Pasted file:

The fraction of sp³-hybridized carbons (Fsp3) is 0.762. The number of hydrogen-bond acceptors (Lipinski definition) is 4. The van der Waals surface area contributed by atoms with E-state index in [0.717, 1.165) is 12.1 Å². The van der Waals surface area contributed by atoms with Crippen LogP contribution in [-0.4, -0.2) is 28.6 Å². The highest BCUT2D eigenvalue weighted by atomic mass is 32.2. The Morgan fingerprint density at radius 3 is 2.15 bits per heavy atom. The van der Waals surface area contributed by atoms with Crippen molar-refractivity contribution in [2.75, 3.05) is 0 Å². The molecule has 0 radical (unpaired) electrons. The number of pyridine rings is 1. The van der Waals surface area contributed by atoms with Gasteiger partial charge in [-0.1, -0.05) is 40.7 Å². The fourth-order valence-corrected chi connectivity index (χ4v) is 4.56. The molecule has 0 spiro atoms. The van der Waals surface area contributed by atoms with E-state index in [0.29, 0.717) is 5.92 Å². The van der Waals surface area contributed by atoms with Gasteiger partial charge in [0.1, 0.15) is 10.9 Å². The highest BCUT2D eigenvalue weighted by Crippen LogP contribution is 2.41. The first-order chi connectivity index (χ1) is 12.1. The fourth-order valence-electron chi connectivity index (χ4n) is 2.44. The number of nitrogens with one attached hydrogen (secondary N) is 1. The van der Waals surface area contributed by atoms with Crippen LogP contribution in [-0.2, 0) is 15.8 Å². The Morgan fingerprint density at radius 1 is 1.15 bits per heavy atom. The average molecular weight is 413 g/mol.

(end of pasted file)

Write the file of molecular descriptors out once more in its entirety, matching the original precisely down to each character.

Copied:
The fraction of sp³-hybridized carbons (Fsp3) is 0.762. The number of hydrogen-bond acceptors (Lipinski definition) is 4. The van der Waals surface area contributed by atoms with E-state index in [0.717, 1.165) is 12.1 Å². The van der Waals surface area contributed by atoms with Crippen LogP contribution in [-0.4, -0.2) is 28.6 Å². The highest BCUT2D eigenvalue weighted by atomic mass is 32.2. The Morgan fingerprint density at radius 3 is 2.15 bits per heavy atom. The van der Waals surface area contributed by atoms with Crippen molar-refractivity contribution in [2.75, 3.05) is 0 Å². The molecule has 0 radical (unpaired) electrons. The number of pyridine rings is 1. The van der Waals surface area contributed by atoms with Gasteiger partial charge in [-0.1, -0.05) is 40.7 Å². The fourth-order valence-corrected chi connectivity index (χ4v) is 4.56. The molecule has 0 spiro atoms. The van der Waals surface area contributed by atoms with E-state index in [0.29, 0.717) is 5.92 Å². The van der Waals surface area contributed by atoms with Gasteiger partial charge in [0.1, 0.15) is 10.9 Å². The highest BCUT2D eigenvalue weighted by Crippen LogP contribution is 2.41. The first-order chi connectivity index (χ1) is 12.1. The fourth-order valence-electron chi connectivity index (χ4n) is 2.44. The number of nitrogens with one attached hydrogen (secondary N) is 1. The van der Waals surface area contributed by atoms with Crippen LogP contribution in [-0.2, 0) is 15.8 Å². The Morgan fingerprint density at radius 1 is 1.15 bits per heavy atom. The average molecular weight is 413 g/mol.